March 2012 research Library issues: a QuarterLy report froM arL, cNi, aNd sparc
RLI 278 9
ScEnArIo PLAnnIng
At its core, scenario planning is designed to help connect the dots between future possibilities and
present action.
Scenario planning is a structured, disciplined technique for identifying key driving
forces in the environment that have an impact on the organization and then using that
information to design a series of scenarios or stories that describe possible futures. Using
these stories, managers can design strategies that will help the organization reach its
goal under a variety of circumstances. The stories help managers identify their own
assumptions about the future and test those assumptions as they review and renew the
scenarios.5
Unlike traditional strategic planning, with its focus on a single anticipated future, scenario planning
provides alternative versions of that future, to be used as lenses for viewing and focusing different
organizational possibilities. As a result, scenario planning is not about forecasting or making the right
prediction. Instead, it is a tool to help organizations make better decisions in the face of many important
uncertainties. For the ARL project, four scenarios were designed.
The ARL 2030 Scenarios are rich descriptions of four possible futures. Each presents a
particular exploration of many critical uncertainties in a way that considers the dynamics
that might unfold over a twenty-year time frame, as well as synergies and interactions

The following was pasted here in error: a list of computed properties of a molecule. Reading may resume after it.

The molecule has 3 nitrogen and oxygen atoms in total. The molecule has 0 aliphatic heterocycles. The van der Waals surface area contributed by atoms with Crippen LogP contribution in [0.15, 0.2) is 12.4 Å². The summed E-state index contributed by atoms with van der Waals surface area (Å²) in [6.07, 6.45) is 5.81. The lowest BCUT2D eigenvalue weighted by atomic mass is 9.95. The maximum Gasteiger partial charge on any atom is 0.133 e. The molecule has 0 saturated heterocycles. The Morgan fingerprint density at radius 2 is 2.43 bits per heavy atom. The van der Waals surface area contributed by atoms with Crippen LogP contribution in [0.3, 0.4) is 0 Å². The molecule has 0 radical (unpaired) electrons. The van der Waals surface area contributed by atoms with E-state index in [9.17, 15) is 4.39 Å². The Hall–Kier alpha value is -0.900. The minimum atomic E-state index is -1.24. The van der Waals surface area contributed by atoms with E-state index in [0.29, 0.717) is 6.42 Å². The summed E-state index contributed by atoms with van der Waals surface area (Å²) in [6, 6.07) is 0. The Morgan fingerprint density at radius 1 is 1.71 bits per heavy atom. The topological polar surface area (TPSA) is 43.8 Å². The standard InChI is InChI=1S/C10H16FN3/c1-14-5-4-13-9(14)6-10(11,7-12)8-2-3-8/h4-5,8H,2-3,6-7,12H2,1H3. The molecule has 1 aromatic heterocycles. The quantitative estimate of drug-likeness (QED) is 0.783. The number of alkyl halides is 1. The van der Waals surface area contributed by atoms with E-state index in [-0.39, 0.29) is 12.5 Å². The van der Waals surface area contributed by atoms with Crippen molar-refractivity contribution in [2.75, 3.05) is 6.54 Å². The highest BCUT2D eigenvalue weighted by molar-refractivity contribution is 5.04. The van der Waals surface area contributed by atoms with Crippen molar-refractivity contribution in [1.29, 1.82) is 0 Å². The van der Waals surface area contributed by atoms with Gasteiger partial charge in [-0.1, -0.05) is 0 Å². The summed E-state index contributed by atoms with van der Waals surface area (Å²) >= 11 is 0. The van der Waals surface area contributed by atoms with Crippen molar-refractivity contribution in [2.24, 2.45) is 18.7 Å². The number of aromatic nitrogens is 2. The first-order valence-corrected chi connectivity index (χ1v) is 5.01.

between uncertainties. As a set, the four scenarios are designed to tell widely divergent
stories to explore a broad range of possible developments over time.6
The four scenarios offer similarities and differences represented by their position along two axes:
the state of the research enterprise and the environment in which individual researchers operate. No
one scenario represents a complete picture of the future and none of the scenarios specifically mention
libraries. (See Figure 1.)
Research Entrepreneurs—Research is shaped by the rise of entrepreneurial research; individual
researchers are the stars of the story.
Reuse and Recycle—Recycling and reuse predominate in research activities. Disinvestment in the
research enterprise has cut across society and government’s ability to fund research and research-
intensive education has become limited to non-existent.
Disciplines in Charge—Computational approaches to data analysis dominate the research
enterprise. Scholars, whether humanists or scientists align themselves around data stores and
computational capacity that address grand challenges and large-scale research questions, often
operating at a disciplinary and sub-discipline level.
Global Followers—The locus of the funding that drives the research enterprise migrates from
North America and developed Western nations to nations in the Middle East and Asia. These
Middle Eastern and Asian cultures, which are able to build technical infrastructures that catalyze
breakthrough research and attract top talent, can organize the activity into projects of relevance to
their societies.
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